Hey there, time traveller!
This article was published 20/4/2013 (1282 days ago), so information in it may no longer be current.
MONTREAL -- The return of Raphael Diaz could not have come at a better time for the Montreal Canadiens.
The Swiss defenceman was back to face the Washington Capitals on Saturday night after missing 25 games with a concussion.
The club had been reeling on defence since an injury to Alexei Emelin on April 6, and Diaz is expected to bring his skill and puck-moving ability into his spot alongside veteran Andrei Markov.
"I did a lot of skating this week and yeah, I'm ready to play," the 27-year-old said before his return, a 5-1 loss to the Caps in which he played almost 20 minutes. "Of course the game speed is different.
"I need a couple of shifts and then I'll be ready."
Diaz was a key player for Montreal through the first 19 games of the season before he was injured on Feb. 25 against Ottawa.
With P.K. Subban missing the first six games while getting his contract signed, Diaz stepped up. And even after Subban returned, the five-foot-11 Diaz was usually getting more than 20 minutes per game as well as seeing some power play duty.
That gave him a chance to show the offensive flair that had made him a star in his native Switzerland before he signed as an undrafted free agent with Montreal last season. He had a goal and 12 assists before the injury.
His return gives Montreal six experienced defencemen and restores the righty-lefty balance on the three pairings, as Francis Bouillon can return to the left side with newcomer Davis Drewiske.
That should help a team that gave up 24 goals in the first six games after Emelin's season ended with a torn knee ligament, which he suffered while putting a hit on Boston's Milan Lucic. It included a three-game stretch of losses in which they allowed 18 goals.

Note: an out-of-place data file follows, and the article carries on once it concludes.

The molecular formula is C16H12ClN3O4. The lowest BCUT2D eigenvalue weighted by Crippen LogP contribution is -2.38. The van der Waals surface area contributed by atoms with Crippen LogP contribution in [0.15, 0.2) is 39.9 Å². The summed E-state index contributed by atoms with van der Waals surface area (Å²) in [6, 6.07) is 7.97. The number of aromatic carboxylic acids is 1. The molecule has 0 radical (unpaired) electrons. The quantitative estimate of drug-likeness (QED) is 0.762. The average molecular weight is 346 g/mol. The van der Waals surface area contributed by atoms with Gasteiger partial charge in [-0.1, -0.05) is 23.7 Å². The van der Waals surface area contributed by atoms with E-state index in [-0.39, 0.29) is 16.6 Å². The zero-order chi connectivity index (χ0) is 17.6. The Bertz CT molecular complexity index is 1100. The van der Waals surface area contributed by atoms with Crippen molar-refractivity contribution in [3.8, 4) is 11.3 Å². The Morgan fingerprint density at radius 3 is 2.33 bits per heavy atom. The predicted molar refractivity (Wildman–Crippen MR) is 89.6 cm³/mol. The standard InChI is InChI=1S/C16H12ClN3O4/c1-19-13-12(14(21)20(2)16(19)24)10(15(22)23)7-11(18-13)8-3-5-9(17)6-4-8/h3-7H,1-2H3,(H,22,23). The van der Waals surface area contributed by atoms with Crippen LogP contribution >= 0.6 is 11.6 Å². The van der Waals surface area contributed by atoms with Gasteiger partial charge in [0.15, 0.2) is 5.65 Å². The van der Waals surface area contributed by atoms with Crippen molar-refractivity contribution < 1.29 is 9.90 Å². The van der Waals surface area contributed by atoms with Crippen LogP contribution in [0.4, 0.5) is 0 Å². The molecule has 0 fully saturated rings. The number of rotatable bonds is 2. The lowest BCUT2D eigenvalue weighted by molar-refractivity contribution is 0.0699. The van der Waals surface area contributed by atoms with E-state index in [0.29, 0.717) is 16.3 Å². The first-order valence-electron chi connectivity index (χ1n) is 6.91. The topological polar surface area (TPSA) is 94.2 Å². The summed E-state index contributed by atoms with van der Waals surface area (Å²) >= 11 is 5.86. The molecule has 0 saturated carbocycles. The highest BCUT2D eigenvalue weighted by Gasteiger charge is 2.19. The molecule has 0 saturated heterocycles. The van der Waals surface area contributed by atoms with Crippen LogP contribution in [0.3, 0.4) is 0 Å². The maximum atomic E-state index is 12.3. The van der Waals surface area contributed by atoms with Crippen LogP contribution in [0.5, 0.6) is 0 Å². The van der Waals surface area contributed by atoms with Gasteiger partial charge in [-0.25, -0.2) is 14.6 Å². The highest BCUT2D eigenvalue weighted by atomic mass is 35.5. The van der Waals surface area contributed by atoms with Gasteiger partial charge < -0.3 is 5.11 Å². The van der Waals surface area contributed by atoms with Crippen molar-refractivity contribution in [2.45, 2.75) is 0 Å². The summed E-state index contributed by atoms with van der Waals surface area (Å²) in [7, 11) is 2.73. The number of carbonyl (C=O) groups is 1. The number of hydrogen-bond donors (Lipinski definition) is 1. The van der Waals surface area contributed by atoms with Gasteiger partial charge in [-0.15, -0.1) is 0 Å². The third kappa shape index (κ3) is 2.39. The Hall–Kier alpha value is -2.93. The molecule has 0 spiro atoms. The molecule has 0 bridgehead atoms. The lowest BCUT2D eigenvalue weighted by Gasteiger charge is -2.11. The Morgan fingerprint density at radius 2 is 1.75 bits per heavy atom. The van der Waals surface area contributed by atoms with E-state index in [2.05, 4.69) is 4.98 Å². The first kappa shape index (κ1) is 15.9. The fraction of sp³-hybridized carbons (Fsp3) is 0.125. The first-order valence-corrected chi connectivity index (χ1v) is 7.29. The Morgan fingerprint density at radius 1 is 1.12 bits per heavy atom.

He won't replace Emelin's physical presence, but he will help move the puck out of the zone and pick up the pace of the game.
"It's a big lift and a confidence booster for everyone," rearguard Josh Gorges said of Diaz's return. "I think he's an outstanding hockey player.
"He's a guy that does everything well for you. He'll help solidify our top six. He can play in all situations."
Diaz struggled with injuries as a first-year NHL player last season, when he had only three goals and 16 points in 59 games.
Bad luck struck again this season against Ottawa, when he was run into while falling to the ice and had an opponent's leg clip his chin.
"The problem was that I wasn't ready," he said. "I was protecting myself to fall down.
"If I saw the leg coming, it wouldn't be that bad."
The recovery wasn't as rapid as he hoped. He wasn't able even to skate or exercise in the first weeks, but the process went quickly once he started feeling better. He has been skating for about two weeks.
-- The Canadian Press